Although, there are some things that I think that’s just way too much and overboard. The issue with Prejean and the Miss California crown was one of them. Obviously with the way she answered about the gay marriage issue in the Miss USA pageant, she was raised a Christian (I don’t know exactly what Christian sect, but definitely Christian— unless if I’m wrong). At the same time, it wasn’t as if she was persecuting every LGBT in the entire country that they should not have the right to marry. All she did was to answer that question honestly. After all, we want a beauty representative who not only would look beautiful on the outside, but to also stay true to herself on the inside, which would make that person beautiful on the inside too. We don’t want a hypocrite to represent our home state and eventually the country too now, would we? We know that Prop 8 was passed due to voter count last year and I know that LGBTs are very uptight about what’s going on right now (let’s not mention the economy and the rising unemployment rate— I’m tired talking about them now), but to attack someone who has a belief different from them and smear her name all over the place was practically uncalled for. Ah, freedom of speech… let’s add freedom of religion too while we’re at it.
About Prejean’s semi-nude pics posted all over the net and on print. The key word to that is semi-nude, which is a little different from Vanessa Williams’ stint when she won the Miss USA pageant several years ago and then stripped her off her crown because of her full-nude photos at Playboy Magazine. The pageant did state that a contestant must not have any nude poses before her entry in the peagent. And jeez… semi-nude? Wouldn’t that mean that two-piece bikini/swimsuit pics of women seen on magazines such as Sports Illustrated considered being semi-nude? Enough is enough, people. If people— celebrities included— complain that they have the right to be who they are, wouldn’t this be the same case with Prejean?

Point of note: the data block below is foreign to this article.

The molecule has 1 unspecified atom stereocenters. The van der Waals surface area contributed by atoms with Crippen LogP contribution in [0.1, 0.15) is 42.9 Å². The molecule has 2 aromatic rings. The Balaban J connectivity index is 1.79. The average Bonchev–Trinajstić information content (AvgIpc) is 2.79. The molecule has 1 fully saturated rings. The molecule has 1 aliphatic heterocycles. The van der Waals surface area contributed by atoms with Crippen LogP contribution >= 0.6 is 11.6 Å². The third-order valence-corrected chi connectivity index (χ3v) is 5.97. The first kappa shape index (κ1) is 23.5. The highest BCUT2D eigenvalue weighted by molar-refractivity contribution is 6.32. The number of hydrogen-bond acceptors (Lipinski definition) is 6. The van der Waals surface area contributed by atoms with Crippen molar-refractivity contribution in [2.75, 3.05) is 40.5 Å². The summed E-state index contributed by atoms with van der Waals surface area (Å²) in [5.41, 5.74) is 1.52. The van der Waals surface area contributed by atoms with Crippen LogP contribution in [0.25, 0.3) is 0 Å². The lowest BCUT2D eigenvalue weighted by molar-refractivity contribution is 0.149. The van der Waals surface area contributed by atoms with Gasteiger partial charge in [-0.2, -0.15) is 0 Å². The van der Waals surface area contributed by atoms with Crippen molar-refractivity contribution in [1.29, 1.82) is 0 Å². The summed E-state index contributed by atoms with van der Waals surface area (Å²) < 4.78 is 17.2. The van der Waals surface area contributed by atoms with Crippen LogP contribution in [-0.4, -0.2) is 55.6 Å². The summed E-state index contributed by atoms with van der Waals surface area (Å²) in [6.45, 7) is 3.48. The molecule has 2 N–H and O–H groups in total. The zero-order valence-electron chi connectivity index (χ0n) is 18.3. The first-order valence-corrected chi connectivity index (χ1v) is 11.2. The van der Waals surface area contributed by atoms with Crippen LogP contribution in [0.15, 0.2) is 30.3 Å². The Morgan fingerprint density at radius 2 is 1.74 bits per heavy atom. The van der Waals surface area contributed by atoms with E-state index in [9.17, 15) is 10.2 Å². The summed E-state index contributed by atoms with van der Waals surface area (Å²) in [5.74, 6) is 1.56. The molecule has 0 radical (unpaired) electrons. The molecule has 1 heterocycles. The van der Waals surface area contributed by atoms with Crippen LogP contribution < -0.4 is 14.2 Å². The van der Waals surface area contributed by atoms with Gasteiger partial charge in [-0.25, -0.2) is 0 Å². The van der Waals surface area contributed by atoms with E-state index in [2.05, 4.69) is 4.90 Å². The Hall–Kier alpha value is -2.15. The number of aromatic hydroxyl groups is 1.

Let’s just face it, people. We’re all hypocrites, one way or the other. If you all think that Prejean is being “hypocritical” about her anti-gay marriage beliefs and then posing semi-nude on photos at the same time (in terms of her being a “conservative” Christian), then you’re also being a hypocrite for not giving Prejean the right to be herself.
Good decision, Mr. Donald Trump (though I’m not getting you with your “This is the 21st Century” comment…). We need more beauty queens (princesses?) like Miss Prejean, who knows how to stay true to themselves more than just going around looking beautiful to everyone’s eyes. It’s people like her (basing on the way she answered to a question in general) that makes California such a wonderful place to live (I’m not saying all the other states are being “fake”, so don’t get the wrong idea), which also makes me a proud and happy Californian. I’m not exactly big on the (semi-?) nude pics in general, but hey, that’s Prejean’s choice. I don’t think it hurts anyone (unless if you’re really hardcore with your own beliefs and emotions) at all.
Although, it would be really nice to have Vanessa Williams get her rightful title back. She’s one of my favorite artists all around and she had gone a long way to success despite of the beauty pageant scandal that lost her title. She still is a beautiful person to me no matter what and she deserved that title no matter what.
Now that I thought about it as I write this out, why do we even have beauty pageants in the first place? The world is still a shallow place to live until today, I’m afraid. What’s with the “this is the 21st century comment” anyway? It doesn’t even apply to the entire world!
Yes, people. The media owns us all.